Garage Love: Speed-Dependent Wheel Vibrations
As the resident car guy in my neighborhood, I get tasked with commiseration when something automotive breaks, prodded for new car advice regularly and hit up for diagnostic work when my friends are uncertain about their cars’ health. One such buddy, Doug, picked up one of those new Dillon Blanski-designed 2013 Ford Fusions last year after the Cleveland Auto Show. He liked the new styling and the Sync in-car entertainment system.
I told him that his decision points were the car enthusiast equivalent of stopping at La Quinta for the night because you see the familiar Mexican-looking sign from the highway that says free Wi-Fi. I added, “Since LaQuinta means ‘Right next to Denny’s’ in Spanish, at least you know you’ll have your breakfast choice taken care of in the morning.” He was not amused with my comedic tangents.
Doug asked me to take a look at the Fusion as he’s been having a vibration in the steering wheel at speed and has not been able to drop the car off at the dealership for diagnosis. He thought the vibration happened at highway speeds, but wasn’t sure where it was coming from.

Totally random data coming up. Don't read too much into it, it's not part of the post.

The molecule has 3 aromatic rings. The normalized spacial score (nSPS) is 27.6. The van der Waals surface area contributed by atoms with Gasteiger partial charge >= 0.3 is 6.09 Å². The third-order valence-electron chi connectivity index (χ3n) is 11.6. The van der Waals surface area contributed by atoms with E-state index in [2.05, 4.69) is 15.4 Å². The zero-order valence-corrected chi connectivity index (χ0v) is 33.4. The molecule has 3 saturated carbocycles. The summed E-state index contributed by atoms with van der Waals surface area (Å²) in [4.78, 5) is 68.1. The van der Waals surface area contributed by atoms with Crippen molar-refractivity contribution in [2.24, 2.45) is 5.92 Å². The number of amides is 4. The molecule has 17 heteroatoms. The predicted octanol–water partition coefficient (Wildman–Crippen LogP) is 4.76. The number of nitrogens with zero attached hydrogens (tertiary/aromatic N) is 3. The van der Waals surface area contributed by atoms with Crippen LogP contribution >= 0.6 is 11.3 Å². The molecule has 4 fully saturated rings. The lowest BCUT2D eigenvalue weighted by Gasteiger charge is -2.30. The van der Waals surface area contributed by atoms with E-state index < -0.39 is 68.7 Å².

Cars have become very complex when it comes to electronics, safety and entertainment, but the basics of the four-wheeled automobile still need to be addressed on a regular basis. Simple things like alignments, tire pressures and wheel balance play a crucial role in ride comfort, safety and efficiency.
One common age-old problem is a vibration that only becomes noticeable at highway speeds—68mph for example. Why does it seem that these things always happen around that speed? What makes that just-under 70mph range so popular with the shimmys, shakes and buzzes on the road?
Sure enough, when I drove Doug’s car, the vibration became noticeable around 68 mph—that’s a common speed for these issues and that made me curious. That’s a good excuse to talk with another friend of mine, Eric Luecke. You know that fine print at the bottom of a car commercial that says, “professional driver on a closed course”? Eric is that person—and a full-fledged tire engineer to boot.
Eric is a Senior Engineer as well as a Test Driver for Hankook’s Akron Technical Center. He actually worked on the Ford account for the original equipment Hankook tire on some models. He makes sure that each OE tire model exactly meets the performance and ride specifications of the car manufacturer. As a part of his job, he’s logged thousands of miles on test tracks around the world. Not a bad gig—if you don’t mind the smell of burning rubber.
The short answer, Eric says in typical-engineer fashion, “If there is a significant imperfection in a rotating wheel assembly, it can be amplified when the wheel’s rotational frequency coincides with the “wheel hop” resonant frequency of the unsprung mass, which naturally occurs at highway speeds.”